It seems to be a persistent problem that when you leave a particular church community, friendships are rarely retained. It is as though the friendships built in a church community are rarely strong enough to not need the church services to maintain them.
I say “church community” deliberately. Maybe I should be even saying “church congregation” because even the meaning of the word “church” has been diluted and corrupted over the centuries. In a Christian context, it is supposed to refer to all believers. But for most people in this day and age, it usually means either a purpose-built building for Christians to meet in or the people that meet there. And such groups of people don’t normally socialize well either with other “church groups” or outside organised church activities.
Of course, I may be in a minority who don’t socialize with fellow church-goers all that much, but I kind of suspect I’m far from alone. Very far.
Churches in our modern western, secular society are not much more than glorified social clubs. Many church-goers would not even consider belonging to more than one at a time, for instance. It becomes something to devote time to and to acquire an additional circle of “friends”.
One thing that social media is actually rather good at is mixing up your circles of friends. The first few friends I got on Facebook were people I had known in High School. It wasn’t much, but it was a start. Then I found some other friends, people who used to go out together and stuff. The next major group of people were my church friends. And most recently it has been a new group of writerly friends. But whilst Facebook is good at connecting you with people whom you might not see in person so often what it doesn’t do so well is let you categorise your socializing with them. When you post a status, all your friends see it. That means it is very possible for two or more of your friends who would otherwise never meet to have a conversation in the comments of one of your posts! One of my friends on Facebook discovered this when a staunchly Christian friend of hers started conversing with a solidly Pagan friend of hers.
The design of Twitter actively takes advantage of this. Because you see the conversations of people you follow, stepping in to participate brings you to the attention of those who don’t already follow you. I’ve made numerous friends on Twitter through exactly that mechanism, some of them minor celebrities in their field because another thing Twitter is also good at (though not perfect) is levelling social strata.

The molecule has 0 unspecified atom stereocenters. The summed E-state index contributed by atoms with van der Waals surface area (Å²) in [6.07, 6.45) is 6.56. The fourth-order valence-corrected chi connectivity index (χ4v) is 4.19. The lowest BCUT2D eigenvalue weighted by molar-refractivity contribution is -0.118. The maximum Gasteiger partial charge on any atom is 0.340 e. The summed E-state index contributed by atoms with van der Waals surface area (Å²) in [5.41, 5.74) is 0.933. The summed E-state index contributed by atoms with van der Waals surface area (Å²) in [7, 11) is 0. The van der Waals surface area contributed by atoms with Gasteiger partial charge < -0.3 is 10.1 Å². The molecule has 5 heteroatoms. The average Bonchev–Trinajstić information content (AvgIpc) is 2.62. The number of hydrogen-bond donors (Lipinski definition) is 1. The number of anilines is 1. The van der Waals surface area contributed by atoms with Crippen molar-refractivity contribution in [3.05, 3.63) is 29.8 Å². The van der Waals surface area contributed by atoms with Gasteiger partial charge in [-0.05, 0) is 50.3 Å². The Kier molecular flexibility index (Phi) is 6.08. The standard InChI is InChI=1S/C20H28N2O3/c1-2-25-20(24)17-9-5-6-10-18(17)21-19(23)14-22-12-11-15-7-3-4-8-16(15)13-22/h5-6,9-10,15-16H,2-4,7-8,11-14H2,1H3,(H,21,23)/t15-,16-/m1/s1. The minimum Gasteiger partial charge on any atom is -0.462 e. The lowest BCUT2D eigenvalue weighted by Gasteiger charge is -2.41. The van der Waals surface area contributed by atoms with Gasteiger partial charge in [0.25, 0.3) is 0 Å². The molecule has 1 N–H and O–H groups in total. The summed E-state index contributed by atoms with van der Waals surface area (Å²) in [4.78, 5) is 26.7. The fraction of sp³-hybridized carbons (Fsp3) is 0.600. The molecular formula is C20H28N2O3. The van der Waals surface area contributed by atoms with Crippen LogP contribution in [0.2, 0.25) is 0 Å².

But church communities don’t seem to work well with that. There are just two people in my church I follow on Twitter, and neither post very much. But one of them is likely to respond to things that don’t agree with his religious POV. (Annoyingly, it makes me reluctant to swear on Twitter, which is ironic given its uncensored nature.) If or when I leave the church community I’m currently a part of, I don’t know what is going to happen to that friendship. At least we already have a way of keeping in touch.
Of course, friendships require effort. I value my writer friends because they accept me just as I come. I take the time to go to see them and to participate in events they are likely to be at. It could be argued that church is exactly analogous, except for the small but important fact that I socialize with my friends because they’re my friends: we’re told that the reason for most church services isn’t for socializing with my friends but for worshipping in fellowship. If I don’t or can’t worship in that way anymore, it makes the event uncomfortable for me and I don’t want to go anymore. (I know of people who have left churches, but still turn up in time for the morning coffee afterwards. Some members hadn’t realized they hadn’t been at a service for months.)
But not wanting to go to the services doesn’t mean I don’t want some of those friendships to survive.